This week: Good news, bad news

Hope comes to the U.S. economy, while a suicide attack devastates Russia

Good news

Good News

Dens Villeneuve earned a best foreign film Oscar nod for Incendies (Jim Urquhart/Reuters)

Hope, for a change
Barack Obama used to have some powerful political magic, getting millions of Americans to buy into his vision of change. But a deep recession gave rise to Tea Party-style fury among voters and dealt the Democrats serious setbacks in the November elections. Now, just two months later, there are suddenly signs of hope. The economy is slowly improving and Obama’s poll numbers are on the rise. In this week’s state of the union address, he promised to keep the focus on jobs. We’ll see if Americans are ready to believe again.

Glad to go
South Sudan’s overwhelming vote for independence might displease Khartoum, but it’s a key step to ending one of Africa’s bloodiest, most intractable conflicts. Two million people have lost their lives in the war between the country’s mostly Arab rulers and rebels in the south, and there was no sign that the two sides could peacefully coexist. Enormous issues remain outstanding, not least the two sides’ long-standing dispute over oil rights. But this clear expression of democratic will brings U.S.-led efforts to find a permanent resolution one step closer to reality.

Heartbeat of Hunan
Last year, for the first time, General Motors sold more cars in China than in the U.S., and enjoyed large sales spikes in Russia and Brazil, too. An increase of 29 per cent—2.35 million cars and trucks—in China helped the U.S. automaker close the gap on world No. 1 Toyota, and GM recalled 750 laid-off workers to its Flint, Mich., truck plant. At a time when the effect of Chinese exports is front of mind, it’s good to see a North American company holding its own in such a key sector of manufacturing.

Giving back
Thanks to old-style Canadian honesty, there’s never been a better time to be absent-minded. In Surrey, B.C., a mechanic returned an envelope stuffed with $1,000 in pension money to a 70-year-old woman, who had written off the cash for lost; he found it under the back seat of her car while fixing her fuel pump. In Saskatoon, a woman who accidentally mailed an ATM envelope bearing her Christmas cash was impressed by a Canada Post worker who went the extra distance to track it down. It’s the sort of kindness that money can’t buy.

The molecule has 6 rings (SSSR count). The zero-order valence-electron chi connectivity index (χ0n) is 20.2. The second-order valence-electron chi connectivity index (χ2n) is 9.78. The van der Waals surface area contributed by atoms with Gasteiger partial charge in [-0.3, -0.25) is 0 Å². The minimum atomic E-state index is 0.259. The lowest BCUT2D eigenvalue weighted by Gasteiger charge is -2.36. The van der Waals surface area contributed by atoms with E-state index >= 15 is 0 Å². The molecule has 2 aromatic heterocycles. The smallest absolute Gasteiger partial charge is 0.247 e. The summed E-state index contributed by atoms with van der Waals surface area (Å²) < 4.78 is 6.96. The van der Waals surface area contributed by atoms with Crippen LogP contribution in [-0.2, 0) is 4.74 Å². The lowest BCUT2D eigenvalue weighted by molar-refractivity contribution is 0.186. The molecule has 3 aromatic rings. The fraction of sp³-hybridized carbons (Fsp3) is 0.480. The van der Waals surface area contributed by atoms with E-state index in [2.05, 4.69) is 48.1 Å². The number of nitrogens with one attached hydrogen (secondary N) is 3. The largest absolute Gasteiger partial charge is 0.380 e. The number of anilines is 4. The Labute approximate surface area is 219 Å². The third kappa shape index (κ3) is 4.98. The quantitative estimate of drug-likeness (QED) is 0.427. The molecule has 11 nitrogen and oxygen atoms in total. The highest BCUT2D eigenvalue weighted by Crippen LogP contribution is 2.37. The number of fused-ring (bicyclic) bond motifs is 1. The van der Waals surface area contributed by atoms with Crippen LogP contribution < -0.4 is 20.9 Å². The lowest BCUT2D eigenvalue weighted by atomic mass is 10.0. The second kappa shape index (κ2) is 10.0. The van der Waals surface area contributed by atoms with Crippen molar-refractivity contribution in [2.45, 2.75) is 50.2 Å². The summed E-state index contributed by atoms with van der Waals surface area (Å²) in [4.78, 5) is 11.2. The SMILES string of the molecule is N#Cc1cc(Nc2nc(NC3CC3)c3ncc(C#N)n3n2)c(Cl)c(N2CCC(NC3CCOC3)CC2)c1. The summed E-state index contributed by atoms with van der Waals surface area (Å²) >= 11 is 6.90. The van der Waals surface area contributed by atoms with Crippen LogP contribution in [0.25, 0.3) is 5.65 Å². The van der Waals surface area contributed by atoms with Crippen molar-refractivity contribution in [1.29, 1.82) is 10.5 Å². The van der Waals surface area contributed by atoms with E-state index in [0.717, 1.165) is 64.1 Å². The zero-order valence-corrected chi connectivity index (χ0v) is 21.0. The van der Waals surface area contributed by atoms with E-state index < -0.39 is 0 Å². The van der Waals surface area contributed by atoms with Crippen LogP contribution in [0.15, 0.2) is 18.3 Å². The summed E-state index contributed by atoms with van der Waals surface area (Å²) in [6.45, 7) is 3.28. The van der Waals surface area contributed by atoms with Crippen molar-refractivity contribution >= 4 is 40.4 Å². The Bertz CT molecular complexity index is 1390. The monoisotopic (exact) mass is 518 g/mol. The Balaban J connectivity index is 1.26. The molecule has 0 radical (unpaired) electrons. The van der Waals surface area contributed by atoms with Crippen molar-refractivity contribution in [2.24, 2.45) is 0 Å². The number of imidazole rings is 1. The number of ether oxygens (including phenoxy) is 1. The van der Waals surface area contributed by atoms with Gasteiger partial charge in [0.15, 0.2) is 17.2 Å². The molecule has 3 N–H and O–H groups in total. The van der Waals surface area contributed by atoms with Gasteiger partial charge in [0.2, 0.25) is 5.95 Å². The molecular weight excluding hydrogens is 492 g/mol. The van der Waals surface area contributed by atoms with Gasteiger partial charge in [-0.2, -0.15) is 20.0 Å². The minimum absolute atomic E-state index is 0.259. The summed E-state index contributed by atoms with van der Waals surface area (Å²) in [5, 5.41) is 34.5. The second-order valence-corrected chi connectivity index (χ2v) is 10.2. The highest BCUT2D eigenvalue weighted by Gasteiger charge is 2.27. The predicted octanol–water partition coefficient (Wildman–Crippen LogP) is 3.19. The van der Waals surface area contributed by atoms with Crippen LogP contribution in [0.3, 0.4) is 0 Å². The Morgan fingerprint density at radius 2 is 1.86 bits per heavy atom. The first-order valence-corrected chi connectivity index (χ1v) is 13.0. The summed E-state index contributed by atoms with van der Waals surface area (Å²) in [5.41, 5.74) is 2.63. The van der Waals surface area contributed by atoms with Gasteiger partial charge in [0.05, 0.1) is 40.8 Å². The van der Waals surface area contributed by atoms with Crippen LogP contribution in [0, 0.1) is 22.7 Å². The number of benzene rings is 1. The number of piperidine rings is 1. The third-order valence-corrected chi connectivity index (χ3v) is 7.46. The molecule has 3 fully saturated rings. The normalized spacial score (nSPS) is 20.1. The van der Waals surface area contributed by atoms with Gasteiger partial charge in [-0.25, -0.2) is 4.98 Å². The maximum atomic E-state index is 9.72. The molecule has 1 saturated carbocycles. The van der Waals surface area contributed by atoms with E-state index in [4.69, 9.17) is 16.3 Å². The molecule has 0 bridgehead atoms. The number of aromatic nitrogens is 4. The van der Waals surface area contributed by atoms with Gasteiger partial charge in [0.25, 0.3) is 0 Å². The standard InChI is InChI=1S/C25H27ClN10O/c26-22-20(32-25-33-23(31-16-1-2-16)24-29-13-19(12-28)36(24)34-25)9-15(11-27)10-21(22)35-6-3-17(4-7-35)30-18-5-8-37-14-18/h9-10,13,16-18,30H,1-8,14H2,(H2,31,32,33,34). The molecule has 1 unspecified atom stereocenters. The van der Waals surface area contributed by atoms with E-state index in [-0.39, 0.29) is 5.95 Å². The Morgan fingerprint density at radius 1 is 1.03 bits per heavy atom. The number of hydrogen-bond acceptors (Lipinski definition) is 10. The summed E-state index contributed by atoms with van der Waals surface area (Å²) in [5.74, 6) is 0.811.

Bad news

A suicide bomber killed 35 at Demodedovo, Moscow's busiest airport (Sergey Ponomarev/AP)

Death and anger
A suicide bomb attack at Moscow’s Domodedovo airport killed 35, injured 180, and exposed the soft underbelly of security screening. Since even before the Sept. 11 attacks, the focus has been on departing passengers and their luggage. This time, the terrorist, suspected to be a Chechen militant, walked unmolested into the arrivals terminal with a suitcase full of high explosives. Heightened security will surely come, as will bloody revenge. Russian Prime Minister Vladimir Putin has warned “retribution is inevitable.”

Gag Twitter? LOL!
What is it about “open courts” that judges and lawyers don’t get? Griping about “crude, unnecessary and incomplete” coverage, lawyers for Russell Williams, the disgraced former colonel, called this week for “ground rules” governing the use of Twitter to cover court. Days later, a Calgary judge banned the public from a trial out of fear that prohibited testimony was winding up on Facebook. This is knee-jerk reaction at its worst. You can no more control Twitter than water-cooler gossip, and the existing system of publication bans gives judges more than enough power to protect the rights of the accused. Time for Canadian courts to get with the 21st century.

Two minutes for inertia
Organizers will bemoan Sidney Crosby’s absence from the NHL All-Star game, but the league should consider its own part in knocking its best player off his stride. While junior leagues have introduced blanket bans on concussion-causing head shots, the NHL fiddled with half-measures until a pair of dirty hits interrupted what could have been one of the great single-season performances of our time. Pro hockey likes to market its best players. Why won’t it protect them?

Three’s a crowd
A new U.S. study found that, in 40 per cent of young couples, only one partner said the couple had agreed to be monogamous. Among those who did, nearly 30 per cent admitted to having broken the agreement. Some wonder if all of those surveyed actually understand what “monogamy” means, so here’s a hint: if you have to explain the concept to your partner, your marriage is probably doomed.




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